Life is not stagnant and retailers can’t be either. While it’s important to keep a keen eye on your products and pricing, it’s also essential that you keep a finger on the pulse of your customer base. Are you continuing to market to the right people? Has your demographic profile changed significantly, and if so, are you still relevant?

Listen to the customers.

On that note, your customers should be a top priority. Ask them for feedback through surveys and more, and listen to what they tell you. Be willing to make changes based on what you learn. If your product/service/shopping experience has no differentiated attributes, you’re making it easy for your competitors to best you. 

Share your research with your front line.

In a business where your sales people or servers are the ones who have the most customer interaction, it’s critical that you communicate your brand values and proposition to them. Similarly, make sure you share any data you collect about your customers and their needs with the people in your company that interact with customers each day.

There are lots of great examples out there of companies who know how to offer a differentiated customer experience and build loyalty. Here are three:

  • StarbucksStarbucks is known for a customized customer experience, allowing patrons to find their perfect drink and trust that their local baristas will get it right every time. The company is focused on quality and offering more than just coffee. Starbucks stores have a chic, relaxed ambiance that creates repeat customers, and the baristas are highly trained to bring the Starbucks brand to life.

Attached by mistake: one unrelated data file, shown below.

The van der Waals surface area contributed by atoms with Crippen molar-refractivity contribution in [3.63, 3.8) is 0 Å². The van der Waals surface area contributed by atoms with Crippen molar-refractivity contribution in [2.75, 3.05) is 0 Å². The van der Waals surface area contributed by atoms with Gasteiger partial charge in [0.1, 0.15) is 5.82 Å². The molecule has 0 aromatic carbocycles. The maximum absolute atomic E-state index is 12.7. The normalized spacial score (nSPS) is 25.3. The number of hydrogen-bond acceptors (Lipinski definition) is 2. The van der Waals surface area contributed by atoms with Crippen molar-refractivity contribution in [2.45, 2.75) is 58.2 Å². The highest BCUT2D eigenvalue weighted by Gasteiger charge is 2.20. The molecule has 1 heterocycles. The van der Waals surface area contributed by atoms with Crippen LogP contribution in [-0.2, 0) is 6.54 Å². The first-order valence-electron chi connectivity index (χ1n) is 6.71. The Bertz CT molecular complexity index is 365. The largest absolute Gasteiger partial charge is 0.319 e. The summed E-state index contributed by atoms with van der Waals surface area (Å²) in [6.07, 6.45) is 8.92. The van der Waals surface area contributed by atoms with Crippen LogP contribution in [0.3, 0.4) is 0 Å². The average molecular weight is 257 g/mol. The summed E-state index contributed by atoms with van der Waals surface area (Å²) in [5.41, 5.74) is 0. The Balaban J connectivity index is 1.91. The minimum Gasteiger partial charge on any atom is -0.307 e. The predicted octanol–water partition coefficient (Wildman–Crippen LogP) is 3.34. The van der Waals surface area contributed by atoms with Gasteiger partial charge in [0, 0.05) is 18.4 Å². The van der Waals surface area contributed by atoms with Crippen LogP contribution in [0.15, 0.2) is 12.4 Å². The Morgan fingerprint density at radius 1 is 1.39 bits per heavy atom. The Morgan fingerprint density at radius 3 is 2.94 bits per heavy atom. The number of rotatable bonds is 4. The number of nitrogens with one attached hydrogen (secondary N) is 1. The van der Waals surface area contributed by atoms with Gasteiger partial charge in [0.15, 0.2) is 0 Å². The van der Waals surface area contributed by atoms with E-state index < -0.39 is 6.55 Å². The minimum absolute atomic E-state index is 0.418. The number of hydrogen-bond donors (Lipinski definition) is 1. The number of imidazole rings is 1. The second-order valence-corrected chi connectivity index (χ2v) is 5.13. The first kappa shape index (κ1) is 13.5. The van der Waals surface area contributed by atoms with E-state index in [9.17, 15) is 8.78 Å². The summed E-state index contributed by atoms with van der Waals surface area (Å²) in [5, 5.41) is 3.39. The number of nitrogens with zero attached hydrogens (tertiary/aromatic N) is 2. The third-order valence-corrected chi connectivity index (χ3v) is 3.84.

• In-N-Out BurgerKnown for a simple but delicious menu, In-N-Out is relentless about fresh ingredients, high quality, and giving customers what they want. To ensure freshness, the company refuses to open stores outside of a 500-mile radius of the commissaries where they get their beef and buns.
  • H-E-BBusiness Insider has called H-E-B “the best grocery store in America,” and for good reason. The Texas chain does lots of consumer research to make sure they deliver what customers actually want—from the vast selection of produce to Texas-loved products and brands. As a result, H-E-B is consistently ranked high for customer service and has a loyal following in the Lone Star State. The grocer is also very supportive of its communities, as evidenced by its impressive disaster efforts in the wake of Hurricane Harvey. H-E-B has deployed relief units with food, water, and other supplies across Texas and will donate $100,000 toward relief efforts for communities devastated by the storm.

Identifying and fine-tuning your point or points of difference is essential in today’s dynamic retail environment. Your business will only succeed if you know who your customers are, what they need, and how you are fulfilling those needs better than your competitors. Take your customer experience to new heights by analyzing your current customers, listening to their wants, and delivering consistently. And remember: it all starts with knowing who you are as a company.  

Topics: Improving Store Locations, Retail Industry